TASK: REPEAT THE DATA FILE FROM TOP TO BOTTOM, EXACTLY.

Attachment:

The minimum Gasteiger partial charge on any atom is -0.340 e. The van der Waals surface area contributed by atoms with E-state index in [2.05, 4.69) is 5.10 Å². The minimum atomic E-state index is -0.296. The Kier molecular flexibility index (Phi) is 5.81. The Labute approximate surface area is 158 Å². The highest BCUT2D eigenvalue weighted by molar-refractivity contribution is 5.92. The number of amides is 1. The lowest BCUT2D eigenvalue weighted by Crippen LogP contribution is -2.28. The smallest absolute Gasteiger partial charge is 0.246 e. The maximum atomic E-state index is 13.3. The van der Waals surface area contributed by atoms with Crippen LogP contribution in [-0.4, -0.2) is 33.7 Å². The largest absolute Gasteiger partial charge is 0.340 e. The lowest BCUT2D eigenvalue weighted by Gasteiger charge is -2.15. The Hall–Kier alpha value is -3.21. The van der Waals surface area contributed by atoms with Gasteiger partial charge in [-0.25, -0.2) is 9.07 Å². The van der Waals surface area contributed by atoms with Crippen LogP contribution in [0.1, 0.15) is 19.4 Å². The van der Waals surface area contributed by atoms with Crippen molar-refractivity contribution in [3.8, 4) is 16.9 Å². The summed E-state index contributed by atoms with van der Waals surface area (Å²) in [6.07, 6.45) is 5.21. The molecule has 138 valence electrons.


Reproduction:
The minimum Gasteiger partial charge on any atom is -0.340 e. The van der Waals surface area contributed by atoms with E-state index in [2.05, 4.69) is 5.10 Å². The minimum atomic E-state index is -0.296. The Kier molecular flexibility index (Phi) is 5.81. The Labute approximate surface area is 158 Å². The highest BCUT2D eigenvalue weighted by molar-refractivity contribution is 5.92. The number of amides is 1. The lowest BCUT2D eigenvalue weighted by Crippen LogP contribution is -2.28. The smallest absolute Gasteiger partial charge is 0.246 e. The maximum atomic E-state index is 13.3. The van der Waals surface area contributed by atoms with Crippen LogP contribution in [-0.4, -0.2) is 33.7 Å². The largest absolute Gasteiger partial charge is 0.340 e. The lowest BCUT2D eigenvalue weighted by Gasteiger charge is -2.15. The Hall–Kier alpha value is -3.21. The van der Waals surface area contributed by atoms with Gasteiger partial charge in [-0.25, -0.2) is 9.07 Å². The van der Waals surface area contributed by atoms with Crippen LogP contribution in [0.1, 0.15) is 19.4 Å². The van der Waals surface area contributed by atoms with Crippen molar-refractivity contribution in [3.8, 4) is 16.9 Å². The summed E-state index contributed by atoms with van der Waals surface area (Å²) in [6.07, 6.45) is 5.21. The molecule has 138 valence electrons.